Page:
And don't forget there will be another Rugby World Cup in 4 years so the beehive can be put to good use again.

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17

Really? That equates to about 20,000 average Auckland houses or roughly two years worth of new Auckland houses. If this is true then our present problems are going to be dwarfed. If this happens then there is going to be one hell of a public backlash. Even if it is only 1/2 -1/3 true, the government would be wise to strongly head this off. Wise, that would be expecting too much.

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If that money could only buy new homes, our housing crisis would be solved pronto! But then the crisis is the reason they wan't to invest here right? Oh what a mess...

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'It says the local industry must prepare to welcome the rush of Chinese money"

Any Kiwi who thinks this is wlecome would have to be the most hollow, selfish, shortsighted, greedy, reckless, souless, uncaring treacherous and traiterous person i could imagine. How depressing reading this must be for our kids....

I guess I'm one of those kids...it is depressing...we moved to Australia and it would be economic suicide for us to move back to Auckland (as much as we'd like to one day)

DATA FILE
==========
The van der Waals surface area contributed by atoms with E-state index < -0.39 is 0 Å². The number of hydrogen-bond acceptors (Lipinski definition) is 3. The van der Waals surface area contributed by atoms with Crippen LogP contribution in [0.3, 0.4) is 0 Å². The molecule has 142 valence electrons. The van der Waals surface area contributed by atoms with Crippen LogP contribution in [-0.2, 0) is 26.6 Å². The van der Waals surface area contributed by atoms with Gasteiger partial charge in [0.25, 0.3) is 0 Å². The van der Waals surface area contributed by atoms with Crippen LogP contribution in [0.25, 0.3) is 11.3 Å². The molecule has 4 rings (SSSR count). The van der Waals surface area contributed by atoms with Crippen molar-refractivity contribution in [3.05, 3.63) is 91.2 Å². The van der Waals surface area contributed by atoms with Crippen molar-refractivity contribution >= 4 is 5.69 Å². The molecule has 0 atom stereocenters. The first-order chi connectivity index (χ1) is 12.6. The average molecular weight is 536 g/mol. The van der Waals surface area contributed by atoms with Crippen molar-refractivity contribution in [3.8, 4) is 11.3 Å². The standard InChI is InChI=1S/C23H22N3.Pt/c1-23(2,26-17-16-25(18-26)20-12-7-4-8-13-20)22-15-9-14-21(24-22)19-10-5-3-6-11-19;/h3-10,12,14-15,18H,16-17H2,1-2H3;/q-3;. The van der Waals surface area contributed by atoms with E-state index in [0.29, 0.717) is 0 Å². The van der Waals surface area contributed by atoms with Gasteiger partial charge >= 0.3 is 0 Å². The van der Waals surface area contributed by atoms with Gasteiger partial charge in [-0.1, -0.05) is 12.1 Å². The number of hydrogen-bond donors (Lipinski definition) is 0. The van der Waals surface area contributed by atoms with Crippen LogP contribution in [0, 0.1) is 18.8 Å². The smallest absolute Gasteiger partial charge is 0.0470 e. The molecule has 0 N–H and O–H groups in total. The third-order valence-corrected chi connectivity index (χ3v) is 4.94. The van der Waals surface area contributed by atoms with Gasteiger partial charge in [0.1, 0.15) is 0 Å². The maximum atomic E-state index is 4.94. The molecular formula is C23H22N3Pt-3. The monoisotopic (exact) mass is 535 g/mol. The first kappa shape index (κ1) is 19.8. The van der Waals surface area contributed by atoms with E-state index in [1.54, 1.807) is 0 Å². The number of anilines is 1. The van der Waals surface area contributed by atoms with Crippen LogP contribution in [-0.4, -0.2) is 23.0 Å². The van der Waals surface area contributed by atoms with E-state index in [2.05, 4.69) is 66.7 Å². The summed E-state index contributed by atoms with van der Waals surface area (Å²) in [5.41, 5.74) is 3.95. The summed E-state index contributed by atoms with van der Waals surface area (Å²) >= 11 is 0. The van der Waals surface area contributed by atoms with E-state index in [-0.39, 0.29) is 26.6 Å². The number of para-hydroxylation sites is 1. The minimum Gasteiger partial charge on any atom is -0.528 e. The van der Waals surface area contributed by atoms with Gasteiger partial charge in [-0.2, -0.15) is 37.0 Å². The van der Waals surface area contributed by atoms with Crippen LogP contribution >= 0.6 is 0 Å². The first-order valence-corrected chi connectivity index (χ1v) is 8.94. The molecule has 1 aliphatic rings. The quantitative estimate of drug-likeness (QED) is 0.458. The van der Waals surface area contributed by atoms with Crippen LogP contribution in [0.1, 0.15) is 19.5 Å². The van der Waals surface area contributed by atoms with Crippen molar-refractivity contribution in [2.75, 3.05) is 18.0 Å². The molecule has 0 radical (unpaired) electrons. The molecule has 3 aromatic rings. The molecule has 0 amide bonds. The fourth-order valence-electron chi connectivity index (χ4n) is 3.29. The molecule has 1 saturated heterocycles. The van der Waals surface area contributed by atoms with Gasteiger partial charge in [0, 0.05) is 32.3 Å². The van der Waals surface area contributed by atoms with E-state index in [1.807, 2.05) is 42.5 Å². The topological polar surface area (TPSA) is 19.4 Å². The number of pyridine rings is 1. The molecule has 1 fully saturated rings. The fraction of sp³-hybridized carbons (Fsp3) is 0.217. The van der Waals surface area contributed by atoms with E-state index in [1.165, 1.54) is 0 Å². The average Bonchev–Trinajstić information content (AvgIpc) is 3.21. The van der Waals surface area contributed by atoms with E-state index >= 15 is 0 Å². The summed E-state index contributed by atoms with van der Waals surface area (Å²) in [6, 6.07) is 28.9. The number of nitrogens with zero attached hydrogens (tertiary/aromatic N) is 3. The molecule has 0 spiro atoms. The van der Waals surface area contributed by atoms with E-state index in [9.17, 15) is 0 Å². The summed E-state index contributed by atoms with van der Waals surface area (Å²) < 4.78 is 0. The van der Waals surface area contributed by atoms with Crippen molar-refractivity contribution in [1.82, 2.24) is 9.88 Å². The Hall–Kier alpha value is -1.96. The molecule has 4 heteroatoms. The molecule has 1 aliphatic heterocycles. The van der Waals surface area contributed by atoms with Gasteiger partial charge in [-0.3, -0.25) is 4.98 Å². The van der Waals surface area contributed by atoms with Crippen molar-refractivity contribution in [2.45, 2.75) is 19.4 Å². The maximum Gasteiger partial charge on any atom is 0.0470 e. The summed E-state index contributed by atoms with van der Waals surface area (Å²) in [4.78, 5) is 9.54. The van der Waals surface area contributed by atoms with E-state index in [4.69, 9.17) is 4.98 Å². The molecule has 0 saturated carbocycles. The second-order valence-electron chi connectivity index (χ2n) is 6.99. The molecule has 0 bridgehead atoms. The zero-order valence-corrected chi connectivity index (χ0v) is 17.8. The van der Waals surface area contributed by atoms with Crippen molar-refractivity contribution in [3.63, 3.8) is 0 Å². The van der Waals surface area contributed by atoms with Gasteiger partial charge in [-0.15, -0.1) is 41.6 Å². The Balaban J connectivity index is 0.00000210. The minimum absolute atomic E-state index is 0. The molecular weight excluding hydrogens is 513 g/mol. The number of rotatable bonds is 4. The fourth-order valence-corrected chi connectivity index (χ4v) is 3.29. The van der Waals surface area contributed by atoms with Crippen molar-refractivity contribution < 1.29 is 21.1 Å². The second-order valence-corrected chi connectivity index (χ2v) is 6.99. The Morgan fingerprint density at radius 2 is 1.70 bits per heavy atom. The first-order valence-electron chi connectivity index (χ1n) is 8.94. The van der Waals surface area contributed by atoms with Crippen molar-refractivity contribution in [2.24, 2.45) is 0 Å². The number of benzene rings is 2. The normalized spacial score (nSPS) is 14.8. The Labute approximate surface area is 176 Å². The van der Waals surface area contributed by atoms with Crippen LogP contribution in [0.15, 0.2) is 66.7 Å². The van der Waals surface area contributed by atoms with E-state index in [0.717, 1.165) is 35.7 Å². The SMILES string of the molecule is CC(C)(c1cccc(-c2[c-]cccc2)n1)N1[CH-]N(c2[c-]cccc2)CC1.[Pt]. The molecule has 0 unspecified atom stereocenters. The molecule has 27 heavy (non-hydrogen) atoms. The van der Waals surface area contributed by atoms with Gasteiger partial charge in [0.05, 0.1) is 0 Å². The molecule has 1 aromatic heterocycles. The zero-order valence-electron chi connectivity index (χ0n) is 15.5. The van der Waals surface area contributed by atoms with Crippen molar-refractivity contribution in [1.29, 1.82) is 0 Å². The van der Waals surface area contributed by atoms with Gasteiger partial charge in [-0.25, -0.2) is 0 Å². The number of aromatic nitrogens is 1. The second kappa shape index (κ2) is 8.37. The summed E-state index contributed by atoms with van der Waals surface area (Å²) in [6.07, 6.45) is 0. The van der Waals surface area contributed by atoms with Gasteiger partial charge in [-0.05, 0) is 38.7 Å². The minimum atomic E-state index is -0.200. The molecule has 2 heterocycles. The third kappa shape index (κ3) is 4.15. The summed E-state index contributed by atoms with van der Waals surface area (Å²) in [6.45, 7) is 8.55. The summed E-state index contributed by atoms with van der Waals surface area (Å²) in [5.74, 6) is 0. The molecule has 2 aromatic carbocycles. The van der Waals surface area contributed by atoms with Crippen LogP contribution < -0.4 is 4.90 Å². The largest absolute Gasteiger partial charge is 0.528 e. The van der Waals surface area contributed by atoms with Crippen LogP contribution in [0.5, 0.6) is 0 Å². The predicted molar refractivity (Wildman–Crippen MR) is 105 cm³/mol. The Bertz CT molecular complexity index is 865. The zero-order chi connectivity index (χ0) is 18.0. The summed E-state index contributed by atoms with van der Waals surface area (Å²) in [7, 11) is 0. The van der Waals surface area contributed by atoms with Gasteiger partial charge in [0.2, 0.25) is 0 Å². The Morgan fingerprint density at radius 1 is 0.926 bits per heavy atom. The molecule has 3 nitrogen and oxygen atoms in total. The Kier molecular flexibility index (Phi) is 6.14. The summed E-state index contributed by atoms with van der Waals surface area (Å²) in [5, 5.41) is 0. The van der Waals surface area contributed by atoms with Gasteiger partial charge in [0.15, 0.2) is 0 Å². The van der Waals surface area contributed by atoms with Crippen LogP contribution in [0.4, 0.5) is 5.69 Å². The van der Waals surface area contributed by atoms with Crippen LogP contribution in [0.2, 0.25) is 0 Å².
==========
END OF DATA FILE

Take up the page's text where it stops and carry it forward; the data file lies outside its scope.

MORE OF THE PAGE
Count yourself lucky! We're stuck in Auckland to care for sick family but we're desperate to get out!

Most kiwis I know who live overseas won't come back. New Zealand's changed - and not for the better.

Yep, that's the depressing part.

As a matter of fact we do count ourselves very lucky everyday - I hope your situation improves VA.

quote - Lobby government to make NZ more appealing to Chinese

Which is code for -

(a) we want their money
(b) new Zealand is not appealing enough
(c) we should adapt ourselves to their needs - and
(d) do not expect them to adapt to our needs

The newsletter says - local industry must prepare to welcome the rush of Chinese money. 'This welcome should be implemented on both the small and large scale; from employing realtors who are able to communicate in Chinese, to lobbying government to make the country more appealing to Chinese investors"